A Crochet Shower Puff

I expect any of you who use a shower puff find that they pass from being like the one on the left Old and new puff comparisonto being like the one on the right all too quickly. And eventually fall apart all together. My attempts at re-folding and tying them only last for a short time.

So I was intrigued when browsing through ‘crochet’ posts in the reader to come across someone who had made a crochet one. She also gave a link to the place where she had found the pattern.

The post was https://addsomestitches.wordpress.com/2010/12/28/tuesday-tutorial-crochet-bath-puff/ and the pattern was at https://fibersofgreen.com/2016/09/13/crochett-bathshower-puff/

So I decided I had to try.

(In respose to my comment, I was told that the puffs do take a while to dry and so -)

A brief digression here regarding my attempts at making dishcloths.

My first attempt at a dishcloth had been with what was sold as ‘dishcloth cotton’ and was ostensibly double knitting weight but which was actually closer to aran. First dishclothAs I thought this was a bit stiff and took a long time to dry, I tried again, this time with something called ‘craft cotton’ that was much more what I would have called double knitting weight. Dishcloth from craft cottonThese two dishcloths had been made using one of the textures from the book we used for the CAL, Square no. 52 from CALbecause I thought it’s slightly raised surface would be good for cleaning.

My son-in-law had asked for a similar dishcloth but in making one for him I decided to try a looser structure in the hope that it would dry more quickly. (Again with the craft cotton.) Dishcloth made for son-in-lawFinally I found some intriguing, though of course more expensive, cotton yarn that was so pretty that I decided to use it for a dishcloth. Dishcloth from Sirdar Beachcomber yarn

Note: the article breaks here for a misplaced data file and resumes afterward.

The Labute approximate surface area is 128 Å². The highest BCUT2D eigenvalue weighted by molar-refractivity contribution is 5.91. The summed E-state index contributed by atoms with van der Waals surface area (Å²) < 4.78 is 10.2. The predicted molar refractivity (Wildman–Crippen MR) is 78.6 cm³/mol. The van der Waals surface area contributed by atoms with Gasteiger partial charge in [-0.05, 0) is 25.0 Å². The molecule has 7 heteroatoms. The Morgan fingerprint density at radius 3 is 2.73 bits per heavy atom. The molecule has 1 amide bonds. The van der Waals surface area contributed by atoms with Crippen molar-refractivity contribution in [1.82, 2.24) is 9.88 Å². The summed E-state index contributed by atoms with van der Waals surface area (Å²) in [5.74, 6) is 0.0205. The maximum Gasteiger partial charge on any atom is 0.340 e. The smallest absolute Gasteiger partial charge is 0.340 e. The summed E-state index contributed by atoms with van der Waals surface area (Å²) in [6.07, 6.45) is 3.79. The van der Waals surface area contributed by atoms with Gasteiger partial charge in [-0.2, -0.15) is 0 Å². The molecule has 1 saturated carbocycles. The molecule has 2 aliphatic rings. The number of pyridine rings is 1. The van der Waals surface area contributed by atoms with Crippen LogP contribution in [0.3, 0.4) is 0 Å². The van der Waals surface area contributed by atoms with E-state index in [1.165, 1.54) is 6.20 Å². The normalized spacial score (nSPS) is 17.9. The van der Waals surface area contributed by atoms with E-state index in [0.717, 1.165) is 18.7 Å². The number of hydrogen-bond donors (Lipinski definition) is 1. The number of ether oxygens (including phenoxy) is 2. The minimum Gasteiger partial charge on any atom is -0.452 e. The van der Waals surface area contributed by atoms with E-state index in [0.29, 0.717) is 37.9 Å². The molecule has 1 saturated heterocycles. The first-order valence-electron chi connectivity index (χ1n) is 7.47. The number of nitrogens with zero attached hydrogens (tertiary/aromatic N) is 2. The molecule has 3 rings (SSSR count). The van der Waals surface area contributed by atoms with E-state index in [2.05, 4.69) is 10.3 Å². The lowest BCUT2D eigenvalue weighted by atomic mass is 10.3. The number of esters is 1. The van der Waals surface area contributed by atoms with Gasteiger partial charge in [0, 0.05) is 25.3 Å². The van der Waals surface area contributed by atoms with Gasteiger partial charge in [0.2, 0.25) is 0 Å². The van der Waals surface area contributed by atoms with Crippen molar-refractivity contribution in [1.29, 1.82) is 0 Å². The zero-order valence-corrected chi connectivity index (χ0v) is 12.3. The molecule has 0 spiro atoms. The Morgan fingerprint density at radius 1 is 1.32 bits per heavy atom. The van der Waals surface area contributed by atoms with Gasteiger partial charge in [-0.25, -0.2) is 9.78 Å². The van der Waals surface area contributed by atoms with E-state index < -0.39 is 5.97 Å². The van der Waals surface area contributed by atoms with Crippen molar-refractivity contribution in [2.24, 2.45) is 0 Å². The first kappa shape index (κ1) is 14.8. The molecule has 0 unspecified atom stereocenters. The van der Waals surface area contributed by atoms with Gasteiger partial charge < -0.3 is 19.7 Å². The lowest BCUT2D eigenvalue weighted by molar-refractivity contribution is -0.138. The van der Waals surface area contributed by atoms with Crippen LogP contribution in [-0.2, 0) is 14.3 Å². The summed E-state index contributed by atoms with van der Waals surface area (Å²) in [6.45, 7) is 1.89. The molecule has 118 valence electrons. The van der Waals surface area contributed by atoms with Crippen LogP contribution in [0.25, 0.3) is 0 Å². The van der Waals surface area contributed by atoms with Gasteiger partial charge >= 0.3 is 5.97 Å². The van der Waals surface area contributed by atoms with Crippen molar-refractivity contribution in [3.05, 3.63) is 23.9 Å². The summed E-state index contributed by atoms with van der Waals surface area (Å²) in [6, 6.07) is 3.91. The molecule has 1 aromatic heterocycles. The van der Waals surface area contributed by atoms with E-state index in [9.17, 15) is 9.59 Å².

I am still using all three of my dishcloths but my favourite is the last one and though it is now white through being soaked in bleach from time to time, it is the quickest to dry and the most comfortable to use.

Because of the above, and because I had quite a bit, I decided to try to make a shower (or bath) puff using what was left of the craft cotton.

In the end I did not follow the pattern exactly.

The first row involved working 40 trs (US dcs) into a 4ch circle. There must be a way of doing this but it was not obvious to me. (It wasn’t a problem of getting stitches into the hole but of having reached the end of the circle after about 20.) So, to save time, I decided to start again and try an alternative method of getting to 40 by working 10dcs (US scs) into the circle, then 2dcs into each stitch on the next two rounds.

Having already strayed from the pattern, I decided (remembering my dishcloths) that instead of continuous lots of 3trs (US dcs) into each stitch, for the next three rows, I would alternate trebles and chains. working (tr,ch,tr,ch) into the first stitch (or gap on the following two rows) and then (tr, ch) into the next.

This gave a very solid ball, so I decided to try again using my pretty cotton.

I worked out that I probably didn’t have enough of this to make a whole one, so I worked one up based on a starting ring of only 30 stitches.

Here you can see the two shower puffs compared to a shop one. Three puff size comparisonI decided that although it was smaller, the pretty one felt the most comfortable in my average female (glove size 7) hands and so this would be the one that I would try using, maybe reusing the craft cotton for a floorcloth.

(I have to admit that when new the shop puff was about as firm as the cotton one.)

I also decided to try making one based on a starting point of 30 stitches out of some bamboo yarn I had. This was softer than the craft cotton and less jarring on my wrists as I made the stitches. Like with the chains between the trebles, I felt that a looser structure and so more air would mean quicker drying and maybe even more bubbles.

Unfortunately when I came to use the small pretty one I found that it produced very little bubbles.

I have two sorts of shower gel at present one of which I don’t like because it produces so much foam that the tray is full of it at the end of the shower. Using the cotton puff, the gel I like didn’t foam at all and the with the other one the foam was barely visible. I suppose the puff was no better than a flannel.

I am now not sure whether to try using one of the others or to do a rethink. Would one made exactly like the original pattern be any better I wonder?

I expect many of you know that I can get a bit obsessive about things and like to find the perfect way so there may be more about shower puffs when I have experimented a bit.

I have several others projects to work on but I was pleased to find a new crochet project to play around with.


12 thoughts on “A Crochet Shower Puff

    1. If you follow the links in my post you’ll find the pattern. Though my general conclusion was to think they take too long to dry and are hard to get to lather up with the soap or shower gel.


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